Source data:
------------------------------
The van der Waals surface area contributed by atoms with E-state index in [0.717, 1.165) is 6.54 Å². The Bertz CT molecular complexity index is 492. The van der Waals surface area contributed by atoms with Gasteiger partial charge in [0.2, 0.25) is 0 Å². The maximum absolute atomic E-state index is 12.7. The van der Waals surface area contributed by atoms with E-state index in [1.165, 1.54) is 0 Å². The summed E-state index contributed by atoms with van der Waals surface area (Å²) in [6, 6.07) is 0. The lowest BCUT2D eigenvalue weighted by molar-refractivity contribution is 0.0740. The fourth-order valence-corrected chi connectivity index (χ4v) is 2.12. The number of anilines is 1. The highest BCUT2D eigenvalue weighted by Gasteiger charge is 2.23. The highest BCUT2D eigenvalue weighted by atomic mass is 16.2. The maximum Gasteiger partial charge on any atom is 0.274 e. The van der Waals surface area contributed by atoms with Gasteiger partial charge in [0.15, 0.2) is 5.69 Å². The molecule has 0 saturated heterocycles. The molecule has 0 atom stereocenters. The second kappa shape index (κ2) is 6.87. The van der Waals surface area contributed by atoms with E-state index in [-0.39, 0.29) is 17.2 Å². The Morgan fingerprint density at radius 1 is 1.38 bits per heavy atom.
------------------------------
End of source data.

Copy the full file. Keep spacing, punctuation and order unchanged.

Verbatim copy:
The van der Waals surface area contributed by atoms with E-state index in [0.717, 1.165) is 6.54 Å². The Bertz CT molecular complexity index is 492. The van der Waals surface area contributed by atoms with Gasteiger partial charge in [0.2, 0.25) is 0 Å². The maximum absolute atomic E-state index is 12.7. The van der Waals surface area contributed by atoms with E-state index in [1.165, 1.54) is 0 Å². The summed E-state index contributed by atoms with van der Waals surface area (Å²) in [6, 6.07) is 0. The lowest BCUT2D eigenvalue weighted by molar-refractivity contribution is 0.0740. The fourth-order valence-corrected chi connectivity index (χ4v) is 2.12. The number of anilines is 1. The highest BCUT2D eigenvalue weighted by Gasteiger charge is 2.23. The highest BCUT2D eigenvalue weighted by atomic mass is 16.2. The maximum Gasteiger partial charge on any atom is 0.274 e. The van der Waals surface area contributed by atoms with Gasteiger partial charge in [0.15, 0.2) is 5.69 Å². The molecule has 0 saturated heterocycles. The molecule has 0 atom stereocenters. The second kappa shape index (κ2) is 6.87. The van der Waals surface area contributed by atoms with E-state index in [-0.39, 0.29) is 17.2 Å². The Morgan fingerprint density at radius 1 is 1.38 bits per heavy atom.